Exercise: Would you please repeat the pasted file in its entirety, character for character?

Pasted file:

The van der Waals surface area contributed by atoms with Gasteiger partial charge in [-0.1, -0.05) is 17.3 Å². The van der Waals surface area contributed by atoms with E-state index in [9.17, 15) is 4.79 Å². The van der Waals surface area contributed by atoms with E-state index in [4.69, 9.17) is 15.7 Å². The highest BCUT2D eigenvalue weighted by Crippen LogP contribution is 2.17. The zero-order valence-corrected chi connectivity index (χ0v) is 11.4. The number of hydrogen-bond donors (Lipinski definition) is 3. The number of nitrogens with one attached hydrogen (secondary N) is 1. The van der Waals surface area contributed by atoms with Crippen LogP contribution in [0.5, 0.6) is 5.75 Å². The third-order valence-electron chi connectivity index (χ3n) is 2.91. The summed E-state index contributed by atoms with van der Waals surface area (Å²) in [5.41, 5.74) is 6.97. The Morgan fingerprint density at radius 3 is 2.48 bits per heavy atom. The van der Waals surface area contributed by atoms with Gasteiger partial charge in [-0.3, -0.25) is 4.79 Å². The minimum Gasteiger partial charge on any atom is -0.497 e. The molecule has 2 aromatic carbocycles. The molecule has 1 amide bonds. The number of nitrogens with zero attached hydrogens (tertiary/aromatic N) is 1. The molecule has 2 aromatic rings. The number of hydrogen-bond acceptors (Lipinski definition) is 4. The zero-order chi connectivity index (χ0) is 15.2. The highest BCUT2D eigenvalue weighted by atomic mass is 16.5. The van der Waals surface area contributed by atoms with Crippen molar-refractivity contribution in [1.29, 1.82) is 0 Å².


The van der Waals surface area contributed by atoms with Gasteiger partial charge in [-0.1, -0.05) is 17.3 Å². The van der Waals surface area contributed by atoms with E-state index in [9.17, 15) is 4.79 Å². The van der Waals surface area contributed by atoms with E-state index in [4.69, 9.17) is 15.7 Å². The highest BCUT2D eigenvalue weighted by Crippen LogP contribution is 2.17. The zero-order valence-corrected chi connectivity index (χ0v) is 11.4. The number of hydrogen-bond donors (Lipinski definition) is 3. The number of nitrogens with one attached hydrogen (secondary N) is 1. The van der Waals surface area contributed by atoms with Crippen LogP contribution in [0.5, 0.6) is 5.75 Å². The third-order valence-electron chi connectivity index (χ3n) is 2.91. The summed E-state index contributed by atoms with van der Waals surface area (Å²) in [5.41, 5.74) is 6.97. The Morgan fingerprint density at radius 3 is 2.48 bits per heavy atom. The van der Waals surface area contributed by atoms with Gasteiger partial charge in [-0.3, -0.25) is 4.79 Å². The minimum Gasteiger partial charge on any atom is -0.497 e. The molecule has 2 aromatic carbocycles. The molecule has 1 amide bonds. The number of nitrogens with zero attached hydrogens (tertiary/aromatic N) is 1. The molecule has 2 aromatic rings. The number of hydrogen-bond acceptors (Lipinski definition) is 4. The zero-order chi connectivity index (χ0) is 15.2. The highest BCUT2D eigenvalue weighted by atomic mass is 16.5. The van der Waals surface area contributed by atoms with Crippen molar-refractivity contribution in [1.29, 1.82) is 0 Å².